As a young vet working in clinical practice, in my first 3 years out of uni, I’d already seen change. I’d been lucky enough to have employment in NZ, Australia and China, and been exposed to situations where vets and animal scientists can make meaningful contribution to both animal and human populations.
However, with tendency to get bored quickly, I needed to find a way to accelerate my career and skillset so I had a better chance at other exciting and challenging opportunities. I enrolled in a post graduate course in Vet Public Health. The concept of public health also seemed to fit in with my interest in the ‘bigger picture’. I looked at degrees in UK, USA, South Africa, Massey NZ (where I did my BVSc) and Australia. The University of Sydney VPH programs stood out.
In 2010, a research project opportunity arose working with Prof. Peter Windsor, Dr Russell Bush and Dr Luzia Rast on their Australian Centre for International Agricultural Research (ACIAR) funded projects ‘Best practice health and husbandry of large ruminants in Cambodia and Laos’. This project was a huge challenge, but very rewarding. I was well supported and remain grateful to my main supervisor (Luzia) and our project leaders as well as the VPH staff whom provided technical input and project management support.
But it didn’t end there. Prof. Windsor had a project officer position in Cambodia, so at the start of 2012 I moved back to Asia and began working on the project full time while continuing the degree part-time. Almost immediately, I was to apply newly learned VPH skills. The main aims of the project were to seek sustainable interventions that would improve animal health and production, with the hypothesis that this would in turn reduce rural poverty and food insecurity. We’re tackling problems for which there are known solutions in the developed world, but what largely remains unknown, is how to apply these interventions and technologies in countries in transition.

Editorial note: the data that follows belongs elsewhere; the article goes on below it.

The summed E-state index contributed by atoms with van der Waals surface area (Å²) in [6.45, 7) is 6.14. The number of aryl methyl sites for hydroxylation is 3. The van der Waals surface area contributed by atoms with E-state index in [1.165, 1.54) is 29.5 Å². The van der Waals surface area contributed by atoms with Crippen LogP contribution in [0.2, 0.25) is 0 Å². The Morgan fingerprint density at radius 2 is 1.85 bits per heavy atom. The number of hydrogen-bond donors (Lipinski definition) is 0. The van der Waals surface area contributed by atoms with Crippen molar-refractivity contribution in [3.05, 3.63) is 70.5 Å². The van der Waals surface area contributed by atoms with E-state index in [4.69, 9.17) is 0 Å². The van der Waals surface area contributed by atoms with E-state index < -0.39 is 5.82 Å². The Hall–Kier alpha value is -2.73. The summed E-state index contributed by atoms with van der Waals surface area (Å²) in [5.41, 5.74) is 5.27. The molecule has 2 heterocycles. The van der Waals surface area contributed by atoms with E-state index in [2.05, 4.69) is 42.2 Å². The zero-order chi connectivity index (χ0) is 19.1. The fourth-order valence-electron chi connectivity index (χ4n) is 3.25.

For other young veterinarians and animal scientists looking for new challenges, I would recommend the University of Sydney VPH programs. The strength is in the application as well as exposure to a global citizen classmates, world-class facilitators as well as staff working throughout the region tackling animal health and management and public health issues. Applied research is very rewarding, and for those seeking to enter the research and development I would advise finding a senior researcher within the University with common interests. Find out what skillset they need, and take the appropriate steps. Learn to communicate on as many platforms as possible, whether by new languages, writing, websites, and presentations. Putting some ‘management’ into change might take you into the unknown, but perhaps that’s where you want to be?
Vaccinating cattle for FMD in Luang Prabang, northern Laos, Feb 2014